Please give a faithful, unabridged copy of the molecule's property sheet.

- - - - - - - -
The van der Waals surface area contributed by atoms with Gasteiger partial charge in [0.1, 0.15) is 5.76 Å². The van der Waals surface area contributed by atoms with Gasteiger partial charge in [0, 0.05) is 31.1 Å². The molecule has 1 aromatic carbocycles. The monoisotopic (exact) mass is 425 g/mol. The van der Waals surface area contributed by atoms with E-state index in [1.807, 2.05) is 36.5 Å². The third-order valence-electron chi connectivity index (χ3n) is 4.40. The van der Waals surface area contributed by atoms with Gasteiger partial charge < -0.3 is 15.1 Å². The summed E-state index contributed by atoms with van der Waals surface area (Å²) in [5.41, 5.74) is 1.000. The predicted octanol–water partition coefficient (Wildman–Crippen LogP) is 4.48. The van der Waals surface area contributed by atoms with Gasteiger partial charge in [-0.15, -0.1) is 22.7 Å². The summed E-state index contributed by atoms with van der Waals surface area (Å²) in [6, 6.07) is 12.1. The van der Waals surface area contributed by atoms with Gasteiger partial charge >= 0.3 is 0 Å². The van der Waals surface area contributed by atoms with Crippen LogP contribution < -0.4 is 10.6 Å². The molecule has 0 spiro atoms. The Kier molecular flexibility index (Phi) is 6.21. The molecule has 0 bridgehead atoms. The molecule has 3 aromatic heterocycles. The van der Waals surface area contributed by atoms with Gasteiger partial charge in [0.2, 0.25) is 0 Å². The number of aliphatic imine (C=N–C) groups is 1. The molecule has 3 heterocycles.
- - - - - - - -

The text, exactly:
The van der Waals surface area contributed by atoms with Gasteiger partial charge in [0.1, 0.15) is 5.76 Å². The van der Waals surface area contributed by atoms with Gasteiger partial charge in [0, 0.05) is 31.1 Å². The molecule has 1 aromatic carbocycles. The monoisotopic (exact) mass is 425 g/mol. The van der Waals surface area contributed by atoms with E-state index in [1.807, 2.05) is 36.5 Å². The third-order valence-electron chi connectivity index (χ3n) is 4.40. The van der Waals surface area contributed by atoms with Gasteiger partial charge < -0.3 is 15.1 Å². The summed E-state index contributed by atoms with van der Waals surface area (Å²) in [5.41, 5.74) is 1.000. The predicted octanol–water partition coefficient (Wildman–Crippen LogP) is 4.48. The van der Waals surface area contributed by atoms with Gasteiger partial charge in [-0.15, -0.1) is 22.7 Å². The summed E-state index contributed by atoms with van der Waals surface area (Å²) in [6, 6.07) is 12.1. The van der Waals surface area contributed by atoms with Gasteiger partial charge >= 0.3 is 0 Å². The van der Waals surface area contributed by atoms with Crippen LogP contribution < -0.4 is 10.6 Å². The molecule has 0 spiro atoms. The Kier molecular flexibility index (Phi) is 6.21. The molecule has 0 bridgehead atoms. The molecule has 3 aromatic heterocycles. The van der Waals surface area contributed by atoms with Gasteiger partial charge in [0.2, 0.25) is 0 Å². The number of aliphatic imine (C=N–C) groups is 1. The molecule has 3 heterocycles.